What is Naturist Fiction?

Reading and writing are becoming lost arts. More specifically, long-form reading and writing are falling away in favor of short-form. Here’s an analogy to put it in perspective: fewer and fewer of us have the desire or stamina to run cross-country (novels), preferring instead the 50-yard dash (tweet or text exchange), or at most the 200-meter race (short story, article or column). Depressing statistics on reading in the United States spell it all out. (42% of college students will never read another book after they graduate? Wow.)

The general and unavoidable truth is that reading takes dedication and precious time, and long-form reading takes even more time, even when the book is not nearly as long as those late nineteenth-century doorstops. And in comparison to the works of visual artists or live performers, any naturist aspect in writing is not immediately evident, nor presented visually in any way other than in your own imagination. I’ve written more about this here.


Within the minority of people who still read long-form, only some of them read fiction. (I’ve met many avid readers who refuse to read fiction.) Then, within the fiction-reading public, you’ve got your romance readers, your mystery mavens, your science fiction folk, etc. Very, very, very few readers will pick up “naturist fiction,” which is why some of us who write what could be called naturist fiction prefer to also publicize it as science fiction, mystery, or whatever genre is appropriate.

So what is naturist fiction? Let me offer a definition:

naturist fiction: novels, novellas, or short stories, of most any genre, in which an integral aspect of the plot is the adaptation of one or more characters to social nudism in a context supportive of naturism.

This definition is wide open regarding not only genre, but also setting, time period, character types, tone, etc. The definition mentions social nudism, but then clarifies “in a context supportive of naturism,” because some fiction explores social nudism in erotic or degrading contexts not related to naturism. Would it be possible to have naturist fiction in which social nudism is not depicted? Maybe, but it would be harder to link it convincingly to naturism (see definition here), since one of its basic tenets is social nudism.

A great example of naturist fiction is P. Z. Walker’s latest published novel, Mirror Earth Revisited, the sequel to his Mirror Earth.

Walker does a stellar job expanding the premise (and terrain) of the portal-accessed Mirror Earth in which everyone lives clothes-free. Introduced to a large and diverse cast, we get to catch up on memorable characters from the first book, like Jane, Denise, and Walter, as they are thrust into action to thwart the plans of a greedy corporate villain. We meet new characters on both earths (and beyond) who are forced to examine their values and make tough decisions, often with little time. Our reading is spurred along by romance, industrial espionage, and the odd creatures and organic technology that characterize the Mirror Earth. The alternating-chapter format of the first book continues here, which adds to the suspense and shows off Walker’s terrific plotting. The ending, in particular, is very well done – satisfying, suspenseful, and appropriate.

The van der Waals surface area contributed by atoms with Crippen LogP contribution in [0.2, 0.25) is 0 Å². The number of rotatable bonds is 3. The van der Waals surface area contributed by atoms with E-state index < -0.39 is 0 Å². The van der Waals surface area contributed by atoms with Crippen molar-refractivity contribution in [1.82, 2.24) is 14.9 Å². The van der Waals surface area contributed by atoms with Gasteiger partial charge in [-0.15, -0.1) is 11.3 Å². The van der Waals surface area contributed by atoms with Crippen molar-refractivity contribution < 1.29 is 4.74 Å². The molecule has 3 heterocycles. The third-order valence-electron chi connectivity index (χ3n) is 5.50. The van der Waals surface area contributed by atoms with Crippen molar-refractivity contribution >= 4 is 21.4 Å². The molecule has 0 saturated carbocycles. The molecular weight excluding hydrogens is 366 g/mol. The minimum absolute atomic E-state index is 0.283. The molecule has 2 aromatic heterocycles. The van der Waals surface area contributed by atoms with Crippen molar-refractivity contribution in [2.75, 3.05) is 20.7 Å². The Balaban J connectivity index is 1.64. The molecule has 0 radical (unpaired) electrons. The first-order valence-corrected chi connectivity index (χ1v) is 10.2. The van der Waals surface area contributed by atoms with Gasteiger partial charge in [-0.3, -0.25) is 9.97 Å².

The novel can and should be classified as science fiction. But it is also, most certainly, naturist fiction. There are a couple of new characters whose adaptation to social nudism in a context supportive of naturism is featured, and recurring characters continue to remark on their adaptation to naturism. These successful and life-affirming nude adaptations contrast with, and prevail against, the unhealthy, prurient attitude toward nudity that is displayed by one of the other new characters.

Just before the end of 2016, I got to read drafts of naturist fiction works in progress from both P. Z. Walker and Robert Longpré. Let me just say that it was a privilege to read these drafts, and I am very excited about these works that will be available sometime soon, no doubt! There are also–and this is very important–other writers of naturist fiction out there whose work (or new work) I simply have not read YET: writers including T. H. PineWallace Greensage, and Ted Bun, among others. And there are of course many writers who produce fine non-fiction work about naturism – essential reading, to be sure. These writers include bloggers, travel reviewers, poets, playwrights, essayists, and academic writers published by Nude and Naturalother naturist magazines, or academic journals and presses–very, very important work.

I mentioned above that reading takes commitment and time. So does writing long-form fiction – in fact, creating art of any kind usually takes quite a lot of time and dedication, from years of practice on down to the draft or drafts before a particular finished product. In the Internet age, people like for art to be free. But given the amount of time and skill that artists put into their work, with real costs involved, it makes sense to value their work through payment. Writers of naturist fiction are not unlike any other kinds of artists in this respect.

Like most artists, I try to provide a mix of free content online with paid content. For example, last year I not only published a novel, Aglow, available as paperback or Kindle at a fairly low price, but I also published a mystery novella serialized in eight parts, Bugs & Bares, that you can read right here for free.

So I am very thankful for your support. Shout out to @Liveclothesfree and @hontouniheart for their promotions of my work as well as other naturist writers! Clothesfreelife.com is even sponsoring a Clothes Free Life 2017 Reading Challenge – see here for more details. The continued success of this genre of fiction brings hope for those of us who write it! 

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